Echidnas are small mammals that are covered with coarse hair and spines, superficially they resemble both the anteaters of South America and other spiny mammals like hedgehogs and porcupines. Their elongated slender snouts function as both mouth and nose. They have very short, strong limbs with large claws and are powerful diggers. Echidnas have a tiny mouth and a toothless jaw. They feed by tearing open soft logs, anthills and the like, and using their long, sticky tongue which protrudes from their snout to collect their prey. The short-beaked echidna, also called the spiny anteater, (Tachyglossus aculeatus) has a diet that consists largely of ants and termites. The long-beaked echidna (Zaglossus sp.) typically eats worms and insect larvae.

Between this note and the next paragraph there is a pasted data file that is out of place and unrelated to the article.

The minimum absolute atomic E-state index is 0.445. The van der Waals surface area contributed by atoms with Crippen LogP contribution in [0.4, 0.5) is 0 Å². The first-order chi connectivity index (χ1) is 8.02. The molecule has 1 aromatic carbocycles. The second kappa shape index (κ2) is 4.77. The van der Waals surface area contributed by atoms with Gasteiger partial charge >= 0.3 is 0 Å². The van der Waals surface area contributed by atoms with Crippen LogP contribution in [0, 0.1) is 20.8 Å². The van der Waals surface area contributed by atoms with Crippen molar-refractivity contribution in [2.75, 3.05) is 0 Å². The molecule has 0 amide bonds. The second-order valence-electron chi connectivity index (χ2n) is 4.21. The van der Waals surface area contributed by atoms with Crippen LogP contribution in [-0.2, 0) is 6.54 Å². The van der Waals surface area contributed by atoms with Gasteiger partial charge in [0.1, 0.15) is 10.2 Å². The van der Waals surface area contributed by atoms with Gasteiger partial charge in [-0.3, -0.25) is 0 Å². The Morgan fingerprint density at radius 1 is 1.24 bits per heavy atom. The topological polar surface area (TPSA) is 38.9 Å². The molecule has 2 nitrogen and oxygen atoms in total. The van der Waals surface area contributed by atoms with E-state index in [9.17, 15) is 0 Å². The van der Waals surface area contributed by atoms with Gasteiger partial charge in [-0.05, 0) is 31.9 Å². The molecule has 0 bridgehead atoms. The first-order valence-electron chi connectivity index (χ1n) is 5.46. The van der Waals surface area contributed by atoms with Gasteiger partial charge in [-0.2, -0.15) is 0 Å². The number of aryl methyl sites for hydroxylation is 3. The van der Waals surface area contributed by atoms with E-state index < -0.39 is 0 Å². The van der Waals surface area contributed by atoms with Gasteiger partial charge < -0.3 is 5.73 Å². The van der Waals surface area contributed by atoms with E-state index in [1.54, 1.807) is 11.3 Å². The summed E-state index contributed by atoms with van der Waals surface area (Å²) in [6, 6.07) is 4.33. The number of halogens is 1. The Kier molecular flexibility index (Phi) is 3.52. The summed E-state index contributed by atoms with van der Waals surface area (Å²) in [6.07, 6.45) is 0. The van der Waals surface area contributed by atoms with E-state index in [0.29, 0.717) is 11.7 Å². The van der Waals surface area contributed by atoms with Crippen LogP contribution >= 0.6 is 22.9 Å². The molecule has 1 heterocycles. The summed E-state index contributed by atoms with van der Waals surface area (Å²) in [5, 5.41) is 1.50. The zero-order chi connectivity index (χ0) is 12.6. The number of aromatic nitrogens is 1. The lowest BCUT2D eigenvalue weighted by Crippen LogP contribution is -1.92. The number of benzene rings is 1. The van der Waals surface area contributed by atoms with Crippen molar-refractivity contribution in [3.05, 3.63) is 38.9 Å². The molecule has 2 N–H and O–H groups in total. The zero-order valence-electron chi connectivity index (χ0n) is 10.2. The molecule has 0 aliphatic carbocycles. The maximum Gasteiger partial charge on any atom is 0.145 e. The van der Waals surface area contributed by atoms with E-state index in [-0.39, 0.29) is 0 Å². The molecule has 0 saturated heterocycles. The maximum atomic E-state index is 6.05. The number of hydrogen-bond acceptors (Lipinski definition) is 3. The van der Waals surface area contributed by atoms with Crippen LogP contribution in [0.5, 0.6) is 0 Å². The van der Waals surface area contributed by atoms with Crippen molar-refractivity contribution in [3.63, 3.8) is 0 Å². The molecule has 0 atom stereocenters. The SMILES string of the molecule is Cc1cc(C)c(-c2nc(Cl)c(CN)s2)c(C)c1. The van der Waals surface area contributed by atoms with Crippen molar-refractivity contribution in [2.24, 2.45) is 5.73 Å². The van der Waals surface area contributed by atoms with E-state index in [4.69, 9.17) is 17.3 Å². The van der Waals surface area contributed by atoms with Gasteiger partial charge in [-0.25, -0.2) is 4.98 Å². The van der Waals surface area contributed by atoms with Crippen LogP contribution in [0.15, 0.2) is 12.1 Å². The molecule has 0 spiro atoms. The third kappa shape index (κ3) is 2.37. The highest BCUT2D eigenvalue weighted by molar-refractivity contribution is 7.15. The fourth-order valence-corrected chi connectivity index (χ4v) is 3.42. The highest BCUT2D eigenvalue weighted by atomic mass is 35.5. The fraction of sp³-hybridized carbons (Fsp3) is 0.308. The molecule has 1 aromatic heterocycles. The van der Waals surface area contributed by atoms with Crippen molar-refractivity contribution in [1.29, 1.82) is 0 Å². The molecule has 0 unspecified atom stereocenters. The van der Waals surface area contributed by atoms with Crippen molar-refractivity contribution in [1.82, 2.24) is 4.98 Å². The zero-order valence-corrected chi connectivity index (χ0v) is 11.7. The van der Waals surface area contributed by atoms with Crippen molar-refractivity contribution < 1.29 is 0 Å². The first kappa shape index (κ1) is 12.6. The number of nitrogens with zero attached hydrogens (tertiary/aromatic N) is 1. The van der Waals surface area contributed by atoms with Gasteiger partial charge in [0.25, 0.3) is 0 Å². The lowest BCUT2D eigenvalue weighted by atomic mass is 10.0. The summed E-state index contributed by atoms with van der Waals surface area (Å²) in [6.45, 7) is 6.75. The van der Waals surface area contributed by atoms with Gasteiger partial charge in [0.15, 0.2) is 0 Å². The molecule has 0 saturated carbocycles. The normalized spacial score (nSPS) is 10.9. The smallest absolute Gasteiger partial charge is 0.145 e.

Short-beaked echidnas live throughout Australia, Tasmania, and the lowlands of New Guinea. Long-beaked echidnas live only in the New Guinea Highlands, confined to alpine meadows up to 12,000 feet (3,660 meters) above sea level, and to the humid mountain forests of the New Guinea highlands.
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